BOULDER, Colo. — Deion Sanders made history this weekend as the third consecutive Black coach hired by the CU football program.
This is a first for a school in a Power Five athletic conference, and it's a significant mark for a college in a predominately white city. African Americans account for 1.1% of Boulder's population.
9NEWS spoke to Justin Brooks, the first Black mayor of Erie, a predominately white area about 15 miles east of Boulder, about making history and hiring for Black men in prominent roles.
(Editor’s note: This interview has been edited for context and clarity.)
9NEWS: Why did you want to become mayor of Erie?
Brooks: It was very local for me. I think having a seat at the table and being able to provide impact and to put your fingerprint on the development of an area or on the growth of a community is extremely important. I am very passionate about the way we want to grow. I want us to do it smartly so that we still have the close-knit town feel that I enjoy.
I think the fact that I am an African American man and that I come from a different background, it just provides a different perspective. But I think what I want for the community is not too much different than the rest of the folks here, and that’s why they elected me.
Why is it so important to have representation in predominately white areas?
Brooks: What representation does initially is that it creates a sense of possibility. In the long term, it creates a sense of regularity and normalcy. So I want it to represent the standard as opposed to the exception.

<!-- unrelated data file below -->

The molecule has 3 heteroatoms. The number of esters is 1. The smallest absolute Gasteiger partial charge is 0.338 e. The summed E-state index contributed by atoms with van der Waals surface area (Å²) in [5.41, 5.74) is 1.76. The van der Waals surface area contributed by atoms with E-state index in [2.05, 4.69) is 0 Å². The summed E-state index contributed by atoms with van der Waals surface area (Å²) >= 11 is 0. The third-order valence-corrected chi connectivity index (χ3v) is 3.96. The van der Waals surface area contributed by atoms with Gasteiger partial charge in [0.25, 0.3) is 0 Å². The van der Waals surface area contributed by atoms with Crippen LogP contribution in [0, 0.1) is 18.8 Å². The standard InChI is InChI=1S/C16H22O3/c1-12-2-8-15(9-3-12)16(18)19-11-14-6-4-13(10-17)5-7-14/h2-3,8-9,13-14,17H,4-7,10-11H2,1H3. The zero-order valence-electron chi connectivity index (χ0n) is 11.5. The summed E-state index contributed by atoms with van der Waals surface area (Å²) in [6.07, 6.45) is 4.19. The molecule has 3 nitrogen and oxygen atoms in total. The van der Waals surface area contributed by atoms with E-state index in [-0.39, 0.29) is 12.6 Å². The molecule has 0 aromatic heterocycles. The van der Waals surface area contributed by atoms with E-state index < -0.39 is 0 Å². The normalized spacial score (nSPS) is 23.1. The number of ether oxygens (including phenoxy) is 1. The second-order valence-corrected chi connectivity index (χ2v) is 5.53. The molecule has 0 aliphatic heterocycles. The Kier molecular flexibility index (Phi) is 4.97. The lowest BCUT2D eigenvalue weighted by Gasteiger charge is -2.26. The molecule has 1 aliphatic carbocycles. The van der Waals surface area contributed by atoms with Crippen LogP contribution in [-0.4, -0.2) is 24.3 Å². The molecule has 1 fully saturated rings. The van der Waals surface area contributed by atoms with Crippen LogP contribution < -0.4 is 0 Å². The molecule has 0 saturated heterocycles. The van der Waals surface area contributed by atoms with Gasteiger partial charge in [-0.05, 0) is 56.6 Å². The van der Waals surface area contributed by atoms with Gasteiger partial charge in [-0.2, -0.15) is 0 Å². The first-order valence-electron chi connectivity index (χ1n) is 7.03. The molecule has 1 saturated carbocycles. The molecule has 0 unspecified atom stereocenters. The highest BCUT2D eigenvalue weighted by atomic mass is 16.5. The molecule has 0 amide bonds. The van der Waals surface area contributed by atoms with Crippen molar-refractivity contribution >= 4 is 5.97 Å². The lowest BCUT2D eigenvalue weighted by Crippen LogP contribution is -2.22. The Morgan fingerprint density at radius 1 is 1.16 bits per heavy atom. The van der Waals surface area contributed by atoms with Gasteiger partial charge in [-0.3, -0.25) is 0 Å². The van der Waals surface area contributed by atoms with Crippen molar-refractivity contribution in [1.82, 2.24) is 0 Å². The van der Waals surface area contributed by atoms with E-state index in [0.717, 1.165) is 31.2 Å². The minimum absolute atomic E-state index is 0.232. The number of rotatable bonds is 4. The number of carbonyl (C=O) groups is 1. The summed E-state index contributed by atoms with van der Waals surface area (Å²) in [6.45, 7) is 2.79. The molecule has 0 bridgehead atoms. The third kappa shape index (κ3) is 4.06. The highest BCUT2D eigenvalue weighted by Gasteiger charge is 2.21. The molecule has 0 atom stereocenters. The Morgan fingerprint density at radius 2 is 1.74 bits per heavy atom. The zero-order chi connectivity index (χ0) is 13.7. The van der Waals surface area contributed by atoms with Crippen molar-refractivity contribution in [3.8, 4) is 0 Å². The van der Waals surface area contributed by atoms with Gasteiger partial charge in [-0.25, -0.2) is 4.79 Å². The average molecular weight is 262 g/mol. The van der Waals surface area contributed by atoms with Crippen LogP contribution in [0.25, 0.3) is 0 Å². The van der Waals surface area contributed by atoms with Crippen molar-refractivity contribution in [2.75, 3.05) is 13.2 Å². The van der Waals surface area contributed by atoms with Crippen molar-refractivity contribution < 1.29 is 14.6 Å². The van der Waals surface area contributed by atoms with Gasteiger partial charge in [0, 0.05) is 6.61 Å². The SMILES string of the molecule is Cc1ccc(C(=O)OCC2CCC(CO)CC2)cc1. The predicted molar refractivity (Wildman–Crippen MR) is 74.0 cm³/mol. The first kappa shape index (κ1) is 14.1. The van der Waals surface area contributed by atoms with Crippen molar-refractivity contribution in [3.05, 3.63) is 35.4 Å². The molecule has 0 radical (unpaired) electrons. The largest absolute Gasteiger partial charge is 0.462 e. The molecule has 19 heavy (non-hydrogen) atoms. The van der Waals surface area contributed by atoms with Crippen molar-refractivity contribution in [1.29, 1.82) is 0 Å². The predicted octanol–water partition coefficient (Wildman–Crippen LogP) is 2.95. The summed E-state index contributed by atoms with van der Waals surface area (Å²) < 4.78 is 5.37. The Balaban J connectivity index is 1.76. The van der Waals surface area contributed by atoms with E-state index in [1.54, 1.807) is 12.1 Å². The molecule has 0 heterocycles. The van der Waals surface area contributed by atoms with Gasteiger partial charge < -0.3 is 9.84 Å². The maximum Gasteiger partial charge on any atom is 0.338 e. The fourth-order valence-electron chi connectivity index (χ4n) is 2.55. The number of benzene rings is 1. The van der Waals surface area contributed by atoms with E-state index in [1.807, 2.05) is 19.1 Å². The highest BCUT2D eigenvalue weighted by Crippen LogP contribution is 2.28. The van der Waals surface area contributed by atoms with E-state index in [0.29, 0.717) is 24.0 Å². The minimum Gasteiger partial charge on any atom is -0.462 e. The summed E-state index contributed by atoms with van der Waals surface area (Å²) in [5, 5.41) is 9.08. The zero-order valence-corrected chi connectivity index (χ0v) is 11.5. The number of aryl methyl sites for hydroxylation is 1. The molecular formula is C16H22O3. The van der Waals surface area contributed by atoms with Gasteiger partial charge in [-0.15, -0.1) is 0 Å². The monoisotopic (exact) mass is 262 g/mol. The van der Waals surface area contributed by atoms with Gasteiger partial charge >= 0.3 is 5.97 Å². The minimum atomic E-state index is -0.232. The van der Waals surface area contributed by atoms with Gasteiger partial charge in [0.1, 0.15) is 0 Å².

Embracing representation is recognizing that Coach Prime is coming not as the next Black coach but as a coach who has proven success, who really is investing in his athletes and who is able to achieve success. I think he has the ability to reinvigorate not only the CU football program but the university as a whole.
Coach Prime is offering a lot more than just football coaching. He’s doing a lot in terms of character development, player development and him leading in the way that he does. When you bring your whole self to work and you show up with your culture and with yourself and you’re unafraid of being confident, I think that’s a testament of how capable we as people can be.
Having players see Coach Prime not only have success in the NFL and in the MLB, but also achieve success as a coach, that gives longevity. That gives promise to their ability to participate in the sport that they love in many different ways.
What do you hope students take away when they see Sanders and other leaders of color in prominent positions?
Brooks: I hope that for students of color, citizens of color, children of color, I would hope that it gives them a sense that it could be done, that they can do it. For everyone else, I want it to represent a sense of normalization.
Me leading the town of Erie is not an exceptional thing. It’s a normal thing. I’m a member of the community just like them. I’m qualified to do this job. I’m passionate about my community and I’m bringing my ideas forward to benefit everyone, and so having a seat at the table and being part of the conversation is extremely important.
I’m inspired to see not only is Coach Prime coming to CU, but he’s also able to bring in more coaching staff. People who understand the athletes and can connect with them at a personal level I think can have a longer-lasting impact than they would have necessarily had before.
In politics, it’s very similar. If you can bring people to the table who have a stronger connection to the constituency who are marginalized by the community, then you’re able to have a greater, longer lasting impact.
SUGGESTED VIDEOS: Sports